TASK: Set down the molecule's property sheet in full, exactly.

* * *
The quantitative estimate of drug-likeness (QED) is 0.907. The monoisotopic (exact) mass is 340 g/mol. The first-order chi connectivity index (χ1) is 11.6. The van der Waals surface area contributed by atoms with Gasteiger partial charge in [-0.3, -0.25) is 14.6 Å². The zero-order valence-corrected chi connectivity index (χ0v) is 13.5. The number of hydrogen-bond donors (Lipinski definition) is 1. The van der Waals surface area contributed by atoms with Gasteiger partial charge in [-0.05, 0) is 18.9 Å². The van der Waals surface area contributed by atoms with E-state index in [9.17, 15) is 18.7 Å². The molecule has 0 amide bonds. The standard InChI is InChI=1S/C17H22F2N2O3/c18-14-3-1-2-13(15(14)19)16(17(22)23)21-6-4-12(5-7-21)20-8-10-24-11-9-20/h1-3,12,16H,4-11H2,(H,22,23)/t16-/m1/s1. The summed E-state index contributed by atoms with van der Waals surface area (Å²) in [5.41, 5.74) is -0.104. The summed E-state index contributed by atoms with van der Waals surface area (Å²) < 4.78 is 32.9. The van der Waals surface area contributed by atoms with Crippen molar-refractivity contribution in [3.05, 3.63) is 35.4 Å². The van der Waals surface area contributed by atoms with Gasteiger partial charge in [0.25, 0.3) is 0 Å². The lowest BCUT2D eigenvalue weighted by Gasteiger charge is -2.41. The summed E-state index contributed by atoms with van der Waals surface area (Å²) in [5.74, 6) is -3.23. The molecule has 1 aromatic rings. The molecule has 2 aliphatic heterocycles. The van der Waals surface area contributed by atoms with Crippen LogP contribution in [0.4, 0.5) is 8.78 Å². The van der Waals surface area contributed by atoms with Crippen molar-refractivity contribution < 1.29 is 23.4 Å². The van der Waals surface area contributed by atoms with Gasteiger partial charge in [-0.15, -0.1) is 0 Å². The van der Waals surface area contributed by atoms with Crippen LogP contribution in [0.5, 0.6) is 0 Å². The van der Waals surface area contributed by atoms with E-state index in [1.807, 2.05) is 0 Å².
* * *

The quantitative estimate of drug-likeness (QED) is 0.907. The monoisotopic (exact) mass is 340 g/mol. The first-order chi connectivity index (χ1) is 11.6. The van der Waals surface area contributed by atoms with Gasteiger partial charge in [-0.3, -0.25) is 14.6 Å². The zero-order valence-corrected chi connectivity index (χ0v) is 13.5. The number of hydrogen-bond donors (Lipinski definition) is 1. The van der Waals surface area contributed by atoms with Gasteiger partial charge in [-0.05, 0) is 18.9 Å². The van der Waals surface area contributed by atoms with E-state index in [9.17, 15) is 18.7 Å². The molecule has 0 amide bonds. The standard InChI is InChI=1S/C17H22F2N2O3/c18-14-3-1-2-13(15(14)19)16(17(22)23)21-6-4-12(5-7-21)20-8-10-24-11-9-20/h1-3,12,16H,4-11H2,(H,22,23)/t16-/m1/s1. The summed E-state index contributed by atoms with van der Waals surface area (Å²) in [5.41, 5.74) is -0.104. The summed E-state index contributed by atoms with van der Waals surface area (Å²) < 4.78 is 32.9. The van der Waals surface area contributed by atoms with Crippen molar-refractivity contribution in [3.05, 3.63) is 35.4 Å². The van der Waals surface area contributed by atoms with Gasteiger partial charge in [0.25, 0.3) is 0 Å². The lowest BCUT2D eigenvalue weighted by Gasteiger charge is -2.41. The summed E-state index contributed by atoms with van der Waals surface area (Å²) in [5.74, 6) is -3.23. The molecule has 1 aromatic rings. The molecule has 2 aliphatic heterocycles. The van der Waals surface area contributed by atoms with Crippen LogP contribution in [0.4, 0.5) is 8.78 Å². The van der Waals surface area contributed by atoms with Crippen molar-refractivity contribution < 1.29 is 23.4 Å². The van der Waals surface area contributed by atoms with Gasteiger partial charge in [-0.15, -0.1) is 0 Å². The van der Waals surface area contributed by atoms with Crippen LogP contribution in [0.5, 0.6) is 0 Å². The van der Waals surface area contributed by atoms with E-state index in [1.807, 2.05) is 0 Å².